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January 3, 2003
Contact: Pete Genzer, 631 344-3174
Note: this is an informational posting only, not a Brookhaven press release.

New Insights Into Superconducting Copper-Oxide Compounds

Working in the field of high-temperature superconductors, researchers from Brookhaven National Laboratory, Princeton University, and several institutions in Japan have determined the upper range of magnetic field at which copper-oxide compounds can be superconducting. Their results are reported in the January 3, 2003, issue of Science magazine. (A link to the paper is here.)

Superconductivity can be destroyed by applying a sufficiently large magnetic field. The size of the field that is required to destroy the superconductivity depends, at least in part, on the strength of the pairing between the charge carriers in the superconducting state. In copper-oxide compounds, the magnetic field required to destroy the superconductivity is generally too large to measure - until now.

Using facilities at the National High Magnetic Field Lab at Florida State University, the research team analyzed specially grown single copper-oxide crystals to determine the critical magnetic field. This is the first time that a systematic study has been done of the upper critical field relative to carrier density. The team concluded that the strength of the pairing is quite large when the carrier density is small, and it decreases as the carrier density increases.

For samples with a low carrier density, the temperature at which the sample becomes superconducting is relatively low. In conventional superconductors, such as the niobium and niobium-tin used to form the magnets for magnetic resonance imaging (MRI) devices, the superconducting transition temperature is limited by the pairing strength. In contrast, the new results indicate that some other effect must control the transition temperature in these copper-oxide superconductors, since pairing strength alone would allow a much higher transition temperature.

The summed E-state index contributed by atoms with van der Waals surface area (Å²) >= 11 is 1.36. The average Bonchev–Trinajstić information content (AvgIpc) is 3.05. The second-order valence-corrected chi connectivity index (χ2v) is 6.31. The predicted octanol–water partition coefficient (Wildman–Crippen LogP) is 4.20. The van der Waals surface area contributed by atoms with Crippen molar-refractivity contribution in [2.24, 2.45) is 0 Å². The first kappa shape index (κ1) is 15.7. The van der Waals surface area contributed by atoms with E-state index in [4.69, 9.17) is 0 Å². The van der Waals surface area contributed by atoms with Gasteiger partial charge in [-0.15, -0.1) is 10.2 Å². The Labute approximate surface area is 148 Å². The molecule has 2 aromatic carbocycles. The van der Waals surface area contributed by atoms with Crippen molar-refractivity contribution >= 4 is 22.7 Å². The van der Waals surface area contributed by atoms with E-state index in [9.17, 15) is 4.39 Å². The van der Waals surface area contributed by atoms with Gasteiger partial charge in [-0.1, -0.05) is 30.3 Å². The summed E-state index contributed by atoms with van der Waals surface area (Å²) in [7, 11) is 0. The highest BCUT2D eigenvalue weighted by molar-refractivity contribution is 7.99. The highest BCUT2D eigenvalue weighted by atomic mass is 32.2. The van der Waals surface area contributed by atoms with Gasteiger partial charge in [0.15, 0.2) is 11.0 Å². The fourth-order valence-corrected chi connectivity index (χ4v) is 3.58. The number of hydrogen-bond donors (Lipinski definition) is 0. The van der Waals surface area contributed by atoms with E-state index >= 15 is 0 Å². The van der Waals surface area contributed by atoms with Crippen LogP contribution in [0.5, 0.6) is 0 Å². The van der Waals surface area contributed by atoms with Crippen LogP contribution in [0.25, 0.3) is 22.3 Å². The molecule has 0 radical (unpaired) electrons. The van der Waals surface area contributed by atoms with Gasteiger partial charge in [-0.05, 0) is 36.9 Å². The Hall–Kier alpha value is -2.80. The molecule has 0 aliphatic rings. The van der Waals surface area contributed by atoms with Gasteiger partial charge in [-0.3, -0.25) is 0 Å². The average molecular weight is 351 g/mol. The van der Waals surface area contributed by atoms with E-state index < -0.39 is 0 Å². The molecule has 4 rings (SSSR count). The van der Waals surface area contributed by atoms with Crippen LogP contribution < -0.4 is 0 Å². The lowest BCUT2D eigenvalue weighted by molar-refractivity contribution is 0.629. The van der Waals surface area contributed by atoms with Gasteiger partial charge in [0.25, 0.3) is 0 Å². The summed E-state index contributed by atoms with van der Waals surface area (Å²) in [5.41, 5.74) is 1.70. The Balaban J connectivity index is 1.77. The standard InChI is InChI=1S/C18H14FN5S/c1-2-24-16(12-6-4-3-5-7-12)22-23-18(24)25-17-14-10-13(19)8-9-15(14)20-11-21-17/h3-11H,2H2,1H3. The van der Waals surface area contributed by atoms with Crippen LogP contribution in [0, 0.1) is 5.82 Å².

To understand the new effect, one must understand that the paired charge carriers behave, because of quantum mechanics, like waves. In order for the charge carriers to form a superconducting state, their vibrations must be synchronized, or "in phase." When the carrier density is low, the transition temperature can be limited by fluctuations in the phases of the electronic waves. This limitation on superconductivity due to "phase fluctuations" was first suggested theoretically by the late Victor Emery at Brookhaven and Steven Kivelson of the University of California, Los Angeles, in 1995.

The fact that the superconductivity in copper-oxide compounds can survive in high magnetic fields makes these materials highly desirable for building new high-field magnets for use in applications such as medical imaging devices and particle accelerators. The challenge is to form the long, continuous, bendable wires required to build a magnet out of these brittle ceramic compounds. The search for ways to overcome this challenge is being actively pursued by many groups around the world.